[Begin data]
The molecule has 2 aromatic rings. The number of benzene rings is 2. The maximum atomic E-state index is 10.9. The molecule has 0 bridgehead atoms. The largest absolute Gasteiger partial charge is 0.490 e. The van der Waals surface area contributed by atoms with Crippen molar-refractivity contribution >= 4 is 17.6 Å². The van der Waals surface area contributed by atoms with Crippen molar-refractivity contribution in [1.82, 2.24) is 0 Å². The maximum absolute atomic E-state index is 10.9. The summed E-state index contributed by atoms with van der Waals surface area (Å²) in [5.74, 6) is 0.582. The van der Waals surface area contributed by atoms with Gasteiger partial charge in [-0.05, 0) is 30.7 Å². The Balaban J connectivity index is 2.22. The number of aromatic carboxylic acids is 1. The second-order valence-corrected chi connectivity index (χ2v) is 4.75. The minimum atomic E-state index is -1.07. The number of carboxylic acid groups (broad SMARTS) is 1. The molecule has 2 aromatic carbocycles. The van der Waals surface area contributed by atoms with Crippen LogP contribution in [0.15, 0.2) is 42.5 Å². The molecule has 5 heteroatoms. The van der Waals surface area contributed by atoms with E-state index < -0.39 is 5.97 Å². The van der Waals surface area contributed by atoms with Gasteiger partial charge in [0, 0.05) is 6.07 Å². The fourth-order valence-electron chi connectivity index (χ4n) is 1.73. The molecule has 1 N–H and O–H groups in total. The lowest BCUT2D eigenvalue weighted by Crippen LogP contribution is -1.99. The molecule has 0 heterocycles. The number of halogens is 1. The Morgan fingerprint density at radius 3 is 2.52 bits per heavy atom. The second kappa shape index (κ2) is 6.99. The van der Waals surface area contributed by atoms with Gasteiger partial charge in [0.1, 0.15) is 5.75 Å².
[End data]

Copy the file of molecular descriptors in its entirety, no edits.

The molecule has 2 aromatic rings. The number of benzene rings is 2. The maximum atomic E-state index is 10.9. The molecule has 0 bridgehead atoms. The largest absolute Gasteiger partial charge is 0.490 e. The van der Waals surface area contributed by atoms with Crippen molar-refractivity contribution >= 4 is 17.6 Å². The van der Waals surface area contributed by atoms with Crippen molar-refractivity contribution in [1.82, 2.24) is 0 Å². The maximum absolute atomic E-state index is 10.9. The summed E-state index contributed by atoms with van der Waals surface area (Å²) in [5.74, 6) is 0.582. The van der Waals surface area contributed by atoms with Gasteiger partial charge in [-0.05, 0) is 30.7 Å². The Balaban J connectivity index is 2.22. The number of aromatic carboxylic acids is 1. The second-order valence-corrected chi connectivity index (χ2v) is 4.75. The minimum atomic E-state index is -1.07. The number of carboxylic acid groups (broad SMARTS) is 1. The molecule has 2 aromatic carbocycles. The van der Waals surface area contributed by atoms with Crippen LogP contribution in [0.15, 0.2) is 42.5 Å². The molecule has 5 heteroatoms. The van der Waals surface area contributed by atoms with E-state index < -0.39 is 5.97 Å². The van der Waals surface area contributed by atoms with Gasteiger partial charge in [0, 0.05) is 6.07 Å². The fourth-order valence-electron chi connectivity index (χ4n) is 1.73. The molecule has 1 N–H and O–H groups in total. The lowest BCUT2D eigenvalue weighted by Crippen LogP contribution is -1.99. The molecule has 0 heterocycles. The number of halogens is 1. The Morgan fingerprint density at radius 3 is 2.52 bits per heavy atom. The second kappa shape index (κ2) is 6.99. The van der Waals surface area contributed by atoms with Gasteiger partial charge in [0.1, 0.15) is 5.75 Å².